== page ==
As the author points out, an entire book has been written on the topic of regular expressions (perhaps even more than one book). The author does a good job of pulling out the stuff you're most likely to use and run across in code.
Here's one that sort of depends on what you do. It's good to know, but if you spend your days writing web apps that never interact with the file system, you'll never use this stuff. Of course thinking that will mean that you'll use it tomorrow, so read the chapter today anyway. :)
A chapter on just sort, map, and grep? Yes, yes there is, and it is well worth reading. This kind of stuff is usually left for some sort of "intermediate" level book, but it's good to read about it now and try to use them to see how they can help.
Ah, yes, a good chapter for when you've gotten past a single file with 100 subroutines and want to organize that in a more manageable way. I find it a bit odd that POD comes up in this chapter, rather than somewhere else. I guess it makes sense here, but would you really not document until you got to this point? Perhaps, but hey, at least you're documenting now. :)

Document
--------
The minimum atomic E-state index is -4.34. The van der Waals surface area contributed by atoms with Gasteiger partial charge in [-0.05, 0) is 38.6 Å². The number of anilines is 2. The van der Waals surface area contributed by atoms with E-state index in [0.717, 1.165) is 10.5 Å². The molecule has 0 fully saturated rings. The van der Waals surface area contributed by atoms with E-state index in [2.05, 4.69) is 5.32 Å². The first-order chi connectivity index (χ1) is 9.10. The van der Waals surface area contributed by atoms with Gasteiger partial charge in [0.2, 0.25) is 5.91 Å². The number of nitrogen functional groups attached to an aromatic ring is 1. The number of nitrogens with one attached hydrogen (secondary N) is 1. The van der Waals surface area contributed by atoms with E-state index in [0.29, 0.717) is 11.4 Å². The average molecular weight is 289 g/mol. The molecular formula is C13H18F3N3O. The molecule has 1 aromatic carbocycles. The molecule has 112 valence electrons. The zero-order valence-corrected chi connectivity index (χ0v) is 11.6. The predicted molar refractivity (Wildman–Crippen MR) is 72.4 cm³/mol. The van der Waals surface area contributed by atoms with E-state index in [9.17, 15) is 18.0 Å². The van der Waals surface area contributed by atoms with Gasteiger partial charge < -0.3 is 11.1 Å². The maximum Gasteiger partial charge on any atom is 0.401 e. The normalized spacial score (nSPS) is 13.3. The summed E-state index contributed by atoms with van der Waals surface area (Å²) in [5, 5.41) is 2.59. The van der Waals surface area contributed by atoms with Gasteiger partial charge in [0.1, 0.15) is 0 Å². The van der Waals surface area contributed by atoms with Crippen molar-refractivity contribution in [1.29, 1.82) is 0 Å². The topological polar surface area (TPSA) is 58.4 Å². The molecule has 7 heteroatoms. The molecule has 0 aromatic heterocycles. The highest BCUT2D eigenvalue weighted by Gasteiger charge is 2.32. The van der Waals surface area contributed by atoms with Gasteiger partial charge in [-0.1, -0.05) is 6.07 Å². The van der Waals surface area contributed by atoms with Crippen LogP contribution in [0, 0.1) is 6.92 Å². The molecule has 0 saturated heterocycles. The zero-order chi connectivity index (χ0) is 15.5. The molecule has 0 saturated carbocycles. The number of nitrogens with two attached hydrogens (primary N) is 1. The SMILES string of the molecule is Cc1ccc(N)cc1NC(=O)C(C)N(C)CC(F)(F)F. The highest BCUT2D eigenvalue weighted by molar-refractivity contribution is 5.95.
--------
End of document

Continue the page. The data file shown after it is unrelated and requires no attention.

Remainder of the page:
Chapter 12 and 13
I like the author's presentation of OO. I think you get a good feel for the "old school" version that you are likely to see in old code bases with a good comparison of how that can be easier by using Moose. These two chapters are worth reading a few times and playing with some code.
Unit testing for the win! I loved seeing this chapter. I walked into a shop with zero unit tests and have started the effort. Testing has been part of the Perl culture since the beginning. Embrace it. We can't live in a world without unit tests. I've been doing that and it hurts, don't do that to yourself.
"The Interwebs", really? I don't know what I would have called this chapter, but I'm happy it exists. Plack is covered, yay!!! Actually, this is a good overview of "web programming", and just "how the web works". Good stuff.